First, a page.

Writer/director Jeremy Saulnier’s Green Room is a ferocious piece of cinema. It follows a group of punk rockers who discover something they weren’t supposed to following a performance in a club operated by Neo-Nazis, a group highlighted by a viciously subtle performance by Patrick Stewart.
An extremely violent and shocking film, Green Room dabbles in remarkable and practical special effects work, excellent choreography, and cringe-inducing sound work highlighted by an aggressive punk-rock soundtrack. We spoke to Saulnier about his attraction to violent filmmaking, his subversion of genre conventions, and where he sees his career as a filmmaker heading next.
Why violence? What interests you about it?
It’s not so much the violence as it is the threat of violence. I just gravitate towards intense storytelling and from an audience perspective, I just like to be excited. I find as I’m getting older and forming such a rich life with my family, violent filmmaking is a good outlet. And, again, it’s not so much to examine the loss of life but rather to heighten the stakes. To give myself the opportunity for choreography. Special effects. Makeup. Fast moving cameras. Objects that collide. It’s just more exciting. Period.
It doesn’t always have to involve death, but so far it’s worked out that way. I’m examining it. I’m troubled by it. And I’m excited by it at the same time. It just makes for high impact cinema that I am innately attracted to. There’s no real intellectual reason. I just kind of dig it. Especially for the opportunities it offers me as a filmmaker.
How much of your work do you consider conventional genre work? How much of it subverts genre?
I do like cinema. I do like genre films. But I prefer to let everything play out naturally as it should. This inevitably bumps up against convention.
What about the balance between politics and personal in the premise? What comes first?
Anything political kind of seeps in. But I usually start with the premise and then try to examine it. For Blue Ruin , it was propulsive motivation in an age-old mission arc we’ve seen a thousand times. But it was more on a personal level. How messy things would get. I love minutiae and things that are often disregarded in bigger action movies. This is where I thrive. In Green Room too, it’s primarily information deprivation—very specific, procedural details on what’s happening. It’s brutal and hard to experience during the moment. It’s fun not adhering to formula when you don’t have to. I do very simple, blunt force movies.
What has your experience been like going from film to film?
I have trouble transferring the experience to the next film because they’re all so different. Blue Ruin was all home grown—available resources, my best buddy as the actor, so I knew all the variables going in. It was all written into the script, so zero translation problems. I knew it all. I wrote for locations. It was all available.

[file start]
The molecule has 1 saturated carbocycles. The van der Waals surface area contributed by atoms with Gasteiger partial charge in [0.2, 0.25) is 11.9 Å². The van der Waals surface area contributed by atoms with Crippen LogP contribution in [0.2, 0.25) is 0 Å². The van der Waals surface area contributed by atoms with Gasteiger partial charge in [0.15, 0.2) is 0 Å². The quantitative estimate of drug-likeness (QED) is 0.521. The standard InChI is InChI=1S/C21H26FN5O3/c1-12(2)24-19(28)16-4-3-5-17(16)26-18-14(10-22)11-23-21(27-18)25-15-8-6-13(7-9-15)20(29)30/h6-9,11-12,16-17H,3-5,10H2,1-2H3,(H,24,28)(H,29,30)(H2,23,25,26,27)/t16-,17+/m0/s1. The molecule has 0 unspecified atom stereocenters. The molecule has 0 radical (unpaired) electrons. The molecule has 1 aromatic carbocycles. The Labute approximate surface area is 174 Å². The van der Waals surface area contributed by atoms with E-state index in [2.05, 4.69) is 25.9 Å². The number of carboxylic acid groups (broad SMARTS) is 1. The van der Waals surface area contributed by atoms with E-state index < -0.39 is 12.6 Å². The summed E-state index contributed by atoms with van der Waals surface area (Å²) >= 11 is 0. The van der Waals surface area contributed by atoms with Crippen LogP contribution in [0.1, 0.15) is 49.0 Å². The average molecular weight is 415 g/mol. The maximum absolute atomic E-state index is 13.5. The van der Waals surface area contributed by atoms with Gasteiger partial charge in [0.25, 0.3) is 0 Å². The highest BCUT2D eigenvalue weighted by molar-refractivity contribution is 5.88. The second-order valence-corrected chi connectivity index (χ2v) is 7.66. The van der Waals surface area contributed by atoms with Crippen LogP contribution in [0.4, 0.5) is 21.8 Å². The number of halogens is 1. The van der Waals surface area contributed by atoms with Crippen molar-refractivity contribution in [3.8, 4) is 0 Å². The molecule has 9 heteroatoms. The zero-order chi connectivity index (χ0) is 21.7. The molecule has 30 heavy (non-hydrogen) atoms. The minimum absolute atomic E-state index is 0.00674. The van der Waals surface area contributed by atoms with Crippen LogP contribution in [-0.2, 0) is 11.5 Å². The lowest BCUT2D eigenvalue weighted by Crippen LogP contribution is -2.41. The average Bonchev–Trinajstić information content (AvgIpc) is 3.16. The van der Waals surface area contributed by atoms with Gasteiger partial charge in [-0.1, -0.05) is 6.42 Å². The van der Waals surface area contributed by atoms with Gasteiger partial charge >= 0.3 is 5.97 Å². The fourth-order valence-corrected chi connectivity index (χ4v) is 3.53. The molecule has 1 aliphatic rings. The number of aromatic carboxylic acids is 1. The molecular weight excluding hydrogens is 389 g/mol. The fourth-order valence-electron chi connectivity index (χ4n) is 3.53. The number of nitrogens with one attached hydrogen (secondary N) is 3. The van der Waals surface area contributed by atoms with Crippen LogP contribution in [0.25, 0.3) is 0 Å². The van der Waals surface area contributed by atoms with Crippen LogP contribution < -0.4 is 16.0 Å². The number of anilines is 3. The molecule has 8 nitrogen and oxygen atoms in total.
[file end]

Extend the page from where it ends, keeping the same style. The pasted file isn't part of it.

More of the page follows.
And how about Green Room?
Green Room was completely built from scratch. It was all a set on a soundstage. And I had never really had the opportunity to engage in world-building before. As I move from film to film, the learning curve is always huge. I don’t know how that will apply to my next film. But I hope in the near future to stabilize and enjoy the process a little more. Currently, I just still can’t believe the run after Blue Ruin. I can’t believe I still get to make movies and have access to scripts and actors. The meetings I’ve been having the last couple months have been insane. I’m still terrified. From the indie film world, you never trust your environment. Is this actually a profession? Is this actually my life? Holy shit. The key is to enjoy it more but not lose the nervous energy I have to preserve whatever intentions I have artistically.
So what are you looking to do next to preserve those artistic intentions?
There are certain careers I track. And I feel like when you grow and grow and grow, that’s not always the best path. I’d rather bob and weave between projects. Basically, I just want to keep making movies that excite me as an audience member. I’ll always gravitate towards vibrant and kinetic filmmaking. Maybe just a little less brutal than Green Room next time. I do have a goal to make a film that my mom can watch with her friends.
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Photos: Broad Green Pictures